"Realtors® throughout the country continue to stress that there's considerable pent-up demand for buying a home among the millennial households in their market," said Yun. "Unfortunately, they're just not making meaningful ground, and continue to be held back by too few choices in their price range, and thereby missing out on homeownership and wealth gains."

Strong Demand for Below Market Stuff

There is an unlimited demand for "free" stuff and a strong demand for below market stuff.

Yun continually blames "lack of inventory". This month it rose. Home sales fell anyway.

Root Cause

Yun misses the mark by a mile on the root cause of his alleged crisis. The root cause of this mess is Fed policy.

The Fed's expansionary policies bailed out the banks and created numerous asset bubbles. The economists do not properly factor rising asset prices, especially housing into there consumer price inflation (CPI) models.

Yun seriously needs to get a grip on reality, but that is like asking dedicated vegans to have a T-Bone steak for dinner.

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It's looking increasingly likely that housing has peaked this cycle.

Mike "Mish" Shedlock

Comments (7)
No. 1-7

Ruh roh. Around here, crack shacks start around $300K, whereas decent starter homes are half a mil. I know some people who paid $850K for a house that couldn't pass code, had to pump in another 50 for renovations. Know other people who paid $1.4M for a teardown because they like the location. Once the demo is complete, they'll pay at least few hundred more to build the new house.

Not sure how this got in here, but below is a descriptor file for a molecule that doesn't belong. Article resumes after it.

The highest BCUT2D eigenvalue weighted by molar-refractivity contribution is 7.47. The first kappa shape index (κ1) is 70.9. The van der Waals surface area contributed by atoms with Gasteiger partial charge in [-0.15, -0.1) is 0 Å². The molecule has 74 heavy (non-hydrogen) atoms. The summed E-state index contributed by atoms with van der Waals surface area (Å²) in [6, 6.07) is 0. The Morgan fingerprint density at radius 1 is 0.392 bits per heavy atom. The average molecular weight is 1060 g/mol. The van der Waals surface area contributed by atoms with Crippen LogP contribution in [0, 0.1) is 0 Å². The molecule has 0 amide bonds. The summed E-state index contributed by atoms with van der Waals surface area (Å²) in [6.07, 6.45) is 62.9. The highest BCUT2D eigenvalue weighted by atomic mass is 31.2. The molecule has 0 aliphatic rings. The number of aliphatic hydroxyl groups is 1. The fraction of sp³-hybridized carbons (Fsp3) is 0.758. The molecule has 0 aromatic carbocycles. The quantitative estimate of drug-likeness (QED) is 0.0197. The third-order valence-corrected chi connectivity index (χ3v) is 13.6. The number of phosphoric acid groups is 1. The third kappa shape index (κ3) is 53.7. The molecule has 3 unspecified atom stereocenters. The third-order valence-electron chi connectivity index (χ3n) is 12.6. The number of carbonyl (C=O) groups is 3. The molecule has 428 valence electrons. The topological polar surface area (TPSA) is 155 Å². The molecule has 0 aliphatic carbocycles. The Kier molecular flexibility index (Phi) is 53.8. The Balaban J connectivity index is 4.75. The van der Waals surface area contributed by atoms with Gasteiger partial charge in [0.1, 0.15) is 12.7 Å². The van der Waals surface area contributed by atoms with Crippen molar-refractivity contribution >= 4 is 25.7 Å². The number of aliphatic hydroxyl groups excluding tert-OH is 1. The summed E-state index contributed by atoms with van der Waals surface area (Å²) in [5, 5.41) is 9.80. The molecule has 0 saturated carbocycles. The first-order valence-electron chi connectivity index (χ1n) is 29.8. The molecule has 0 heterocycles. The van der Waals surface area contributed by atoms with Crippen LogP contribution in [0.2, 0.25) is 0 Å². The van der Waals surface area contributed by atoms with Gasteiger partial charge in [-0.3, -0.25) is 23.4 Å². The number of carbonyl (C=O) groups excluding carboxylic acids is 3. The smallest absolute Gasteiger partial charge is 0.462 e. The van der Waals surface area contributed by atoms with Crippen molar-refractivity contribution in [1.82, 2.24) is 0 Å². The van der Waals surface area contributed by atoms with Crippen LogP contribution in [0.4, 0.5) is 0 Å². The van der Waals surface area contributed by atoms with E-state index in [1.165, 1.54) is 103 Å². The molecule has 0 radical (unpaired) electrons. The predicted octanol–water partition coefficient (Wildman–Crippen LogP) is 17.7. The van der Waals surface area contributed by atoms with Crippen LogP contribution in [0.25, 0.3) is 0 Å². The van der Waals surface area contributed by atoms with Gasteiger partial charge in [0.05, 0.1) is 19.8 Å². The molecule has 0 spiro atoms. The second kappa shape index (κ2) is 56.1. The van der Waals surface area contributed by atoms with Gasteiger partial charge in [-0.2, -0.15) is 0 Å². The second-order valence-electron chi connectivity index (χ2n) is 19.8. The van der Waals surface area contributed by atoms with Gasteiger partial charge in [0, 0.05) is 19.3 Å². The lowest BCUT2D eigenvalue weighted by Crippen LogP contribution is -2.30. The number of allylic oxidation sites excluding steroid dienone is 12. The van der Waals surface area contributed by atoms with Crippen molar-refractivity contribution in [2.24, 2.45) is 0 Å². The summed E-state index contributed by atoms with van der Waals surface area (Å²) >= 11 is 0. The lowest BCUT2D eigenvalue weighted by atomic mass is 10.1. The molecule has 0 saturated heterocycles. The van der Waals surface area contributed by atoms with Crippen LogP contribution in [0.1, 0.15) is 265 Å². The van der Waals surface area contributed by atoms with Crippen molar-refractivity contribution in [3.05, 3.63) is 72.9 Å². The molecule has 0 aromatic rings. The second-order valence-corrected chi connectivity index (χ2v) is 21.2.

Yun is counting on 20-somethings to keep this bubble going? Ha!


Rising interest rates + DJT's new tax laws + QE unwind = the pop of the housing bubble


Technically, Yun is certainly right that there is a housing shortage.

If you use the number of houses owned, for own use, by those who can afford to own as many as they feel like, then extrapolate this to the rest of the population, we're likely a billion or more dwellings short of any kind of natural saturation point.

Doubt a consummate halfwit by professional allegation, like Yun, have ever stopped to even consider this, but.... even broken clocks are right sometimes.


Homes are still selling within hours or a few days in Colorado Springs. I continue to be astonished at the frothiness here and wonder where else this is happening and how fast it will implode when the market suddenly reverses.


I left mid-peninsula (SF) and California when the rent for my 650 sq ft 1 br 1 ba apartment went to $2000 a month. A newly completed apartment complex just opened up a year since I moved and its 671 sq ft 1 br 1 ba apartment is going for $3800. Well, it is new. But it doesn't have any parking. You are supposed to walk and take the train and mooch rides from friends who have a car. The apartment house is Trestle by Prometheus in San Carlos. Look it up since you don't believe me.


The issue is a lack of affordable inventory that is limiting sales numbers. Housing prices have pushed out most working class buyers to the point they may never own a home without tremendous fiscal discipline. Housing prices in large metro areas far outpace rural areas where jobs are limited.